The health of thin laminated composite beams is often monitored using the ultrasonic guided waves excited by wafer-type piezoelectric transducers (PZTs). Thus, for the smart composite beams which consist of a laminated composite base beam and PZT layers, it is very important to develop a very reliable mathematical model and to use a very accurate computational method to predict accurate dynamic characteristics at very high ultrasonic frequency. In this paper, the axial-bending-shear-lateral contraction coupled differential equations of motion are derived first by the Hamilton's principle with Lagrange multipliers. The smart composite beam is represented by a Timoshenko beam model by adopting the first-order shear deformation theory (FSDT) for the laminated composite base beam. The axial deformation of smart composite beam is improved by taking into account the effects of lateral contraction by adopting the concept of Mindlin-Herrmann rod theory. The spectral element model is then formulated by the variation approach from coupled differential equations of motion transformed into the frequency domain via the discrete Fourier transform. The high accuracy of the present spectral element model is verified by comparing with other solution methods: the finite element model developed in this paper and the commercial FEA package ANSYS. Finally the dynamics and wave characteristics of some example smart composite beams are investigated through the numerical studies.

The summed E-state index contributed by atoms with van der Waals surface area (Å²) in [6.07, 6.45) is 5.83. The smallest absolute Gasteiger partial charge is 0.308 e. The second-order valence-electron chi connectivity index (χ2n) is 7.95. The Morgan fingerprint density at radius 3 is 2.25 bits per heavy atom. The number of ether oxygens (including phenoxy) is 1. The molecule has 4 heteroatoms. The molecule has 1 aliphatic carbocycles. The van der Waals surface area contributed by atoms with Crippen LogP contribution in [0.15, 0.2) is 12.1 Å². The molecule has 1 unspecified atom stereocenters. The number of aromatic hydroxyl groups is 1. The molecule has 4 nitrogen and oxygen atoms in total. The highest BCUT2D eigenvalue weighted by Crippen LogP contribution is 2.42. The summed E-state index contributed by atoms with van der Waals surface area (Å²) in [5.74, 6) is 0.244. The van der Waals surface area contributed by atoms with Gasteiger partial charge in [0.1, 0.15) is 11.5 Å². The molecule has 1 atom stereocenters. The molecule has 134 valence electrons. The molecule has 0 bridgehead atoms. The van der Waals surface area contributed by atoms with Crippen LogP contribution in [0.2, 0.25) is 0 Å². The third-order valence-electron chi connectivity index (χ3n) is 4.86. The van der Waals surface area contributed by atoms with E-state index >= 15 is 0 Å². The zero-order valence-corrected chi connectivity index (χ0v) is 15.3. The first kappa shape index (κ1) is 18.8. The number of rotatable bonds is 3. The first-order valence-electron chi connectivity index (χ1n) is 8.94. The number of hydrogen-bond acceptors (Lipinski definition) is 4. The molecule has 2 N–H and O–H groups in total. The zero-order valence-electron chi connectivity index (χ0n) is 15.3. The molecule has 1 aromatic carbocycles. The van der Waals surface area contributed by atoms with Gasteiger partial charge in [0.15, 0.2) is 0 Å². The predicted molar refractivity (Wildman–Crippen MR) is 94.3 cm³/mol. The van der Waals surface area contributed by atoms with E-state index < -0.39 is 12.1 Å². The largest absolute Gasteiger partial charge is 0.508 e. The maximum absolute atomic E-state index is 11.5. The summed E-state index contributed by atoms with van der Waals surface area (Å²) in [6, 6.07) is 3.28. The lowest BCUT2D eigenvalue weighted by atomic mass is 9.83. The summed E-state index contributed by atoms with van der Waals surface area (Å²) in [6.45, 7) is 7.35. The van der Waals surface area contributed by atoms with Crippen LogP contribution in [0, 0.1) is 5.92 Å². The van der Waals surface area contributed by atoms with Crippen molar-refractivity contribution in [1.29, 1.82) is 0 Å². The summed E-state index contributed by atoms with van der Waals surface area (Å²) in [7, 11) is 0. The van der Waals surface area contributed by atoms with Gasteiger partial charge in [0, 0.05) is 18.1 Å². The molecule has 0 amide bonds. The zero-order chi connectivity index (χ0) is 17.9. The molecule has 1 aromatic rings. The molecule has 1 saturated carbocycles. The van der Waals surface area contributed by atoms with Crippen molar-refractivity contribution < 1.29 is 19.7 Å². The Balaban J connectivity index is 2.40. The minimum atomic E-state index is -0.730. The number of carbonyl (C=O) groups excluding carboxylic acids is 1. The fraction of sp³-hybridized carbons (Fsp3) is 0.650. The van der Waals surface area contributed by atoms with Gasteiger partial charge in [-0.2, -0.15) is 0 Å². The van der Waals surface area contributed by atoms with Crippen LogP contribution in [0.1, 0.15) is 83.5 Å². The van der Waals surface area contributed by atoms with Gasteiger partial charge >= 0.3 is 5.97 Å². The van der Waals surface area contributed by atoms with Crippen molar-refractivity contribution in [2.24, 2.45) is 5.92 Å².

16. Analysis of the valence electronic structures and calculation of the physical properties of Fe,Co,and Ni

    Institute of Scientific and Technical Information of China (English)

    2009-01-01

    The valence electronic structures of Fe, Co and Ni have been investigated with Empirical Electron Theory of Solids and Molecules. The magnetic moments, Curie temperature, cohesive energy and melting point have been calculated according to the valence electronic structure. These calculations fit the experimental data very well. Based on the calculations, the magnetic moments are proportional to the number of 3d magnetic electrons. Curie temperatures are related to the magnetic electrons and the bond lengths between magnetic atoms. Cohesive energies increase with the increase of the number of covalent electrons, and the decrease of the number of magnetic and dumb pair electrons. The melting point is mainly related to the number of covalent electron pairs distributed in the strongest bond. The contribution from the lattice electrons is very small, the dumb pair electrons weaken the melting point; however, the contribution to melting point of the magnetic electrons can be neglected. It reveals that the magnetic and thermal properties are closely related to the valence electronic structures, and the changes or transitions between the electrons obviously affect the physical properties.

  17. Analysis of the valence electronic structures and calculation of the physical properties of Fe, Co, and Ni

    Institute of Scientific and Technical Information of China (English)

    WU WenXia; XUE ZhiYong; HONG Xing; LI XiuMei; GUO YongQuan

    2009-01-01